“….......... the 1980’s policies of attacking inflation by squeezing the economy and public spending were a cover to bash the workers. Raising unemployment was a very desirable way of reducing the strength of the working class. What was engineered – in Marxist terms-was a crisis of capitalism which re-created a reserve army of labour, and has allowed the capitalists to make high profits ever since...........”

      Method 4: Instead of retaining monopoly control of the money supply, governments allow private banks to create money, which is conjured up on a computer screen and used to speculate, fuel asset price inflation, pay bankers’ bonuses and create an endless debt spiral as more and more money has to be printed to enable the repayment of interest. Then, when the asset bubble finally bursts, governments have to spend trillions of pounds of taxpayers’ money to prevent the financial system from imploding and national economies from disintegrating. Finally, to add insult to injury, governments have to borrow what should be their own money back from the same banks to which they have given the power to create money out of nothing – and pay high interest rates because of an economic crisis which the banks themselves have caused.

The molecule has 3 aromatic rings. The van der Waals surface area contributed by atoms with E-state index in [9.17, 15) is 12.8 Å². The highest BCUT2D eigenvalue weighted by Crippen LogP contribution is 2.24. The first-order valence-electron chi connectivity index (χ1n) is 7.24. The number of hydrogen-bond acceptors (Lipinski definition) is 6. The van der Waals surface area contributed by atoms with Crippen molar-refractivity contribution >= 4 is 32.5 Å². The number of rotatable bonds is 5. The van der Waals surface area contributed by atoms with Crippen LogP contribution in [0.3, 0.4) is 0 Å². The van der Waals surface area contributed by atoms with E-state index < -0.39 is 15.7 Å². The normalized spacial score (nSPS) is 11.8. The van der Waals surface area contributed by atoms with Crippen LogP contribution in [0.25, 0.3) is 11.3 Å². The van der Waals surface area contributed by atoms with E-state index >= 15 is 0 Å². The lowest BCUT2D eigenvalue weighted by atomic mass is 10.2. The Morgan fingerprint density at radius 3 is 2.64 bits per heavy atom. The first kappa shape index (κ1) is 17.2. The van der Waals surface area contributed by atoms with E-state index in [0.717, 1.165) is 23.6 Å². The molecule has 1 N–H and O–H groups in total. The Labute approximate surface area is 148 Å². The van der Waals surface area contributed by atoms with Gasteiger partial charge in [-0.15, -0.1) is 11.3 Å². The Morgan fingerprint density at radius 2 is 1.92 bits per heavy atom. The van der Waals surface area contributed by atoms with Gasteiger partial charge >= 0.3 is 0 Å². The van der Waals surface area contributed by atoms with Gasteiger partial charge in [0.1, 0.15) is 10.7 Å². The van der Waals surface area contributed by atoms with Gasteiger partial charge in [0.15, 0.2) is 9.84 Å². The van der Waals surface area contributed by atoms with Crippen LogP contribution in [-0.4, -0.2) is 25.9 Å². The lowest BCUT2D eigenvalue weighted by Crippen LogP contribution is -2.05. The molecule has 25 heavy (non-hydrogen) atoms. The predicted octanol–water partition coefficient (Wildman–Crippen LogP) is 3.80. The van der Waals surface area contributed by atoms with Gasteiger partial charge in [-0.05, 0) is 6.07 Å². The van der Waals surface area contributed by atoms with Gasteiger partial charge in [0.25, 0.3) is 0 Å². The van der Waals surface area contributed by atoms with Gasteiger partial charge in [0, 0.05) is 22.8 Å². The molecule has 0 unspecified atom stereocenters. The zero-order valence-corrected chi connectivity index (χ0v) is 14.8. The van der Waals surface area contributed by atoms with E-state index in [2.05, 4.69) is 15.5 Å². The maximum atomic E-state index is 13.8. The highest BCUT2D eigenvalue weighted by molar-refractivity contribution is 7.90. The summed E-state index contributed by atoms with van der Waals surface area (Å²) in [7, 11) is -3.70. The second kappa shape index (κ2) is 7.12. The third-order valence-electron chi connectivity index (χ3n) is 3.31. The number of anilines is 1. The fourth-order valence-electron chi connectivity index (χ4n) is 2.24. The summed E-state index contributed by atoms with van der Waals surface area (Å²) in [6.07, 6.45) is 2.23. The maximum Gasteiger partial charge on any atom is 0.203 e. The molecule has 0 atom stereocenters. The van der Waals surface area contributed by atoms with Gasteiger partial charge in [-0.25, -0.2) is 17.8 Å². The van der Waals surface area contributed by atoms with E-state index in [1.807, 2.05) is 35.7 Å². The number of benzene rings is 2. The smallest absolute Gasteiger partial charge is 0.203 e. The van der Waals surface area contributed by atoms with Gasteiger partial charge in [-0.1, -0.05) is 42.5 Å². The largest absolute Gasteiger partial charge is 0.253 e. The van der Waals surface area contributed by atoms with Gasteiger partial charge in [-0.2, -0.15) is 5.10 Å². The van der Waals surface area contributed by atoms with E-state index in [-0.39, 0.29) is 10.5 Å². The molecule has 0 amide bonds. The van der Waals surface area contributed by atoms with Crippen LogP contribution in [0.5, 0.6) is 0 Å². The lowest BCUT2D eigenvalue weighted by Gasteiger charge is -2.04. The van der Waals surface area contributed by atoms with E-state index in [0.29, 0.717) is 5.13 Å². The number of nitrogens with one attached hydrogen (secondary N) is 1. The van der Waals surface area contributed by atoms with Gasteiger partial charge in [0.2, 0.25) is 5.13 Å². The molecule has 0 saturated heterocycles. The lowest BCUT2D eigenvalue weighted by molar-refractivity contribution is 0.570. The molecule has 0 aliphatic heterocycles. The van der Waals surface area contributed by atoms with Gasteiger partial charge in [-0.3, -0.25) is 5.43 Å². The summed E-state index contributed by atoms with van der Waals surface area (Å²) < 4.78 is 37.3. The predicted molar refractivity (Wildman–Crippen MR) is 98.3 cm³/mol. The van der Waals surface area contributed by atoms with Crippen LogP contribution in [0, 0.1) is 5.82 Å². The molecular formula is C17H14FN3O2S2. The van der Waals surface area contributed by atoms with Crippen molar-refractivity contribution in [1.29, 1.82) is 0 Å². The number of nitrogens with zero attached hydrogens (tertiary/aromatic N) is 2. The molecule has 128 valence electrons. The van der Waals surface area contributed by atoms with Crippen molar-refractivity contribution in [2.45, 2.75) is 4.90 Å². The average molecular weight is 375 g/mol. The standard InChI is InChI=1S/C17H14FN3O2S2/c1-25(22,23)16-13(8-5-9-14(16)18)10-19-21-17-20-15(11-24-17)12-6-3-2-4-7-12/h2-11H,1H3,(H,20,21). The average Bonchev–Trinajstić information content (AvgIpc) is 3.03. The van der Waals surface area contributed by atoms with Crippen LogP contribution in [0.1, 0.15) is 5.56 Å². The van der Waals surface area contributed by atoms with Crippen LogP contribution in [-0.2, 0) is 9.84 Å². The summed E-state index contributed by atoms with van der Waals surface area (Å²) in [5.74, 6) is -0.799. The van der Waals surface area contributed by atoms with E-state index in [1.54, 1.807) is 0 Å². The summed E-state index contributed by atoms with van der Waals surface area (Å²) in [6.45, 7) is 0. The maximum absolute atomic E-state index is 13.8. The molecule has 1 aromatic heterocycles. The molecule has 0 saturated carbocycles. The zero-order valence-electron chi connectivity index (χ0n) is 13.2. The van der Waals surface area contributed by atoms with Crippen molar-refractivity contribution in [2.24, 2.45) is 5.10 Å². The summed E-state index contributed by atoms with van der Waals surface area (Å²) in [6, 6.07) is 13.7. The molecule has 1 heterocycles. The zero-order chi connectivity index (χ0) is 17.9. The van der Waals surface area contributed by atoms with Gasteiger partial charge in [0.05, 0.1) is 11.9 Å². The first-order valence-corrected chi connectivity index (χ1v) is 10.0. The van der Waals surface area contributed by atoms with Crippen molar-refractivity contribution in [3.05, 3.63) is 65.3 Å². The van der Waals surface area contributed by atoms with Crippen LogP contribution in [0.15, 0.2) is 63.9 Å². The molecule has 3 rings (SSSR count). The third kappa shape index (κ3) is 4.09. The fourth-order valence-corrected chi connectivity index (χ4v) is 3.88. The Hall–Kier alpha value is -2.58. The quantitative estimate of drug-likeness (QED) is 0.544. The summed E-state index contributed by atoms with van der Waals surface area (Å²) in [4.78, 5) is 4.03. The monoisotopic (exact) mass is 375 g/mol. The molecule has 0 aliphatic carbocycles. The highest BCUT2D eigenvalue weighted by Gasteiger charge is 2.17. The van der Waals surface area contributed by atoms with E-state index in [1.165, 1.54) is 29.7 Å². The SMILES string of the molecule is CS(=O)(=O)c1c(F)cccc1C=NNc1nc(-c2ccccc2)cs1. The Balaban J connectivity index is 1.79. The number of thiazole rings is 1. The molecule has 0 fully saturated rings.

And worst of all, whilst the beneficiaries of the corporate welfare state drain the global economy at the expense of taxpayers, the media organisations and politicians they own lecture the poor and unemployed, endlessly moralising about their fecklessness and lack of responsibility. In doing so, they only confirm what most people already know – that capitalist democracies really are the best that money can buy.

    • NeverMindTheBollocks

      30 July 2012 9:05PM

      last week it was the "neo-feudal" lead bullet British hunters, this week we are back to the more common neo-word again: neo-liberals.

      Why do people without a credible argument so often think that prepending words with the "neo" prefix will somehow make their claims and slogans right regardless?

    • kristinekochanski

      30 July 2012 9:08PM

      Politicians who are part of the scam lack any long term planning abilities. When wealth trickles up, then it becomes hard to govern.

      It must be a short term project they envisage. Loot everything they can then leave.

    • TeazerTat

      30 July 2012 9:08PM